I get so much pleasure out of listening to new James Blackshaw releases and watching Blackshaw grow with each passing release.
After listening to his last album, The Glass Bead Game, I admit that I found myself worrying that his experiments in post-Fahey chamber music would be his undoing. But after several repeated listens, I still find myself wondering how Blackshaw does what he does. He is a guitar virtuoso without much competition who seems to have this ability to churn out album after album of near perfect music.
His latest, All is Falling (Young God), doesn’t upset that flow. On this newest album, we get an idea of what would have happened if Pentangle and Philip Glass had a mutual appreciation of each other. Expansive sounds fit into tiny places, hypnotic and beautiful; Blackshaw delivers again.
I was under the impression that the closest to “pop” Sacred Bones Records would come to was the Zola Jesus album they put out last year. If your definition of pop is of the more conventional school, you’d probably tell me I’m a nutcase.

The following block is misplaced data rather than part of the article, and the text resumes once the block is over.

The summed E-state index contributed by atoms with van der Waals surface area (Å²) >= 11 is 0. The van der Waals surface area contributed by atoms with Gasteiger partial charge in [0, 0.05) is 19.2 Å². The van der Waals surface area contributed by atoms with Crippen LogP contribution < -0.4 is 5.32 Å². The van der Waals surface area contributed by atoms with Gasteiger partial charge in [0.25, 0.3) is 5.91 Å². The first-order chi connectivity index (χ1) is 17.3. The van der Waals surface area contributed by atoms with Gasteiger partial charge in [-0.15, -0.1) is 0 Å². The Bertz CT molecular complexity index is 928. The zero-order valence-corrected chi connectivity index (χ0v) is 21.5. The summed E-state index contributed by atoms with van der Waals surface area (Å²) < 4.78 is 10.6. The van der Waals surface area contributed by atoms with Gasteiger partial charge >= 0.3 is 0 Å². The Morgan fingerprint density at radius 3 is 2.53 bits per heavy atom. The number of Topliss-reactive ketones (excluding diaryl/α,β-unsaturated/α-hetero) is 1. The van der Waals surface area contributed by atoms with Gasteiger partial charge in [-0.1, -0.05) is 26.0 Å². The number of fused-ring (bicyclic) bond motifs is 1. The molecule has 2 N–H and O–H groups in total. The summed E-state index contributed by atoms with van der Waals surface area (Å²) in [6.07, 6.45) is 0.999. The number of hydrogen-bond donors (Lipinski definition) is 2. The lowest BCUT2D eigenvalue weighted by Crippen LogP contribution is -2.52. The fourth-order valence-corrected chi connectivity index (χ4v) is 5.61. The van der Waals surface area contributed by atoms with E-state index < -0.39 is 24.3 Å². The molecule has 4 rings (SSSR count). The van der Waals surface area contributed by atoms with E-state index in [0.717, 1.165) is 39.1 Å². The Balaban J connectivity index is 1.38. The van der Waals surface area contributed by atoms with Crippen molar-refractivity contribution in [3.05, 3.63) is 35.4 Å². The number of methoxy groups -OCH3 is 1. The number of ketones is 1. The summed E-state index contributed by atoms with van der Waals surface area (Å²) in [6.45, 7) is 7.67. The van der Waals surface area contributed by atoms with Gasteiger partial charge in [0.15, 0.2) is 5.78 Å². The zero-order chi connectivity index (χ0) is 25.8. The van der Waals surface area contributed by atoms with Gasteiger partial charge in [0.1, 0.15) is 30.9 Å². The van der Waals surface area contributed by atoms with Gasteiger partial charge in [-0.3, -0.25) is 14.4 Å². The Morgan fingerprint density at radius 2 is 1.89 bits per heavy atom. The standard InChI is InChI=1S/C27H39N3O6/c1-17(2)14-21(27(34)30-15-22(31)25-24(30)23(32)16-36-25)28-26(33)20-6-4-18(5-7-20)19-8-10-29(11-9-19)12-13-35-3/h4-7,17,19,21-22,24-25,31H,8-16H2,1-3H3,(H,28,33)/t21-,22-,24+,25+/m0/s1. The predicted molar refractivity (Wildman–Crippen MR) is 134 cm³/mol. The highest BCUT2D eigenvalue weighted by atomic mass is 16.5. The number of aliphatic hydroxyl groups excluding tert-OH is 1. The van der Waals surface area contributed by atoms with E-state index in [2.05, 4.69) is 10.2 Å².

The all-female group, Effi Briest, now takes that title (And again, my definition of pop music is skewered at best) away from Zola Jesus with their album, Rhizomes.
There’s Arthur Russell throb, Lydia Lunch squeal, Kraut Rock crunch, and some tricks borrowed from The Slits on the songs you will hear upon listening to this beauty. It’s only logical that in a world dominated by Vivian Girls and 60’s girl group fascination, an outfit like Effi Briest could fly under the radar and put out my favorite album on this fantastic label.
Listen: Effi Briest, “Rhizomes”
I don’t really care much for Animal Collective, but I really like Panda Bear’s solo stuff. I’m excited about his next album, and excited he has a song titled “Surfers Hymn.”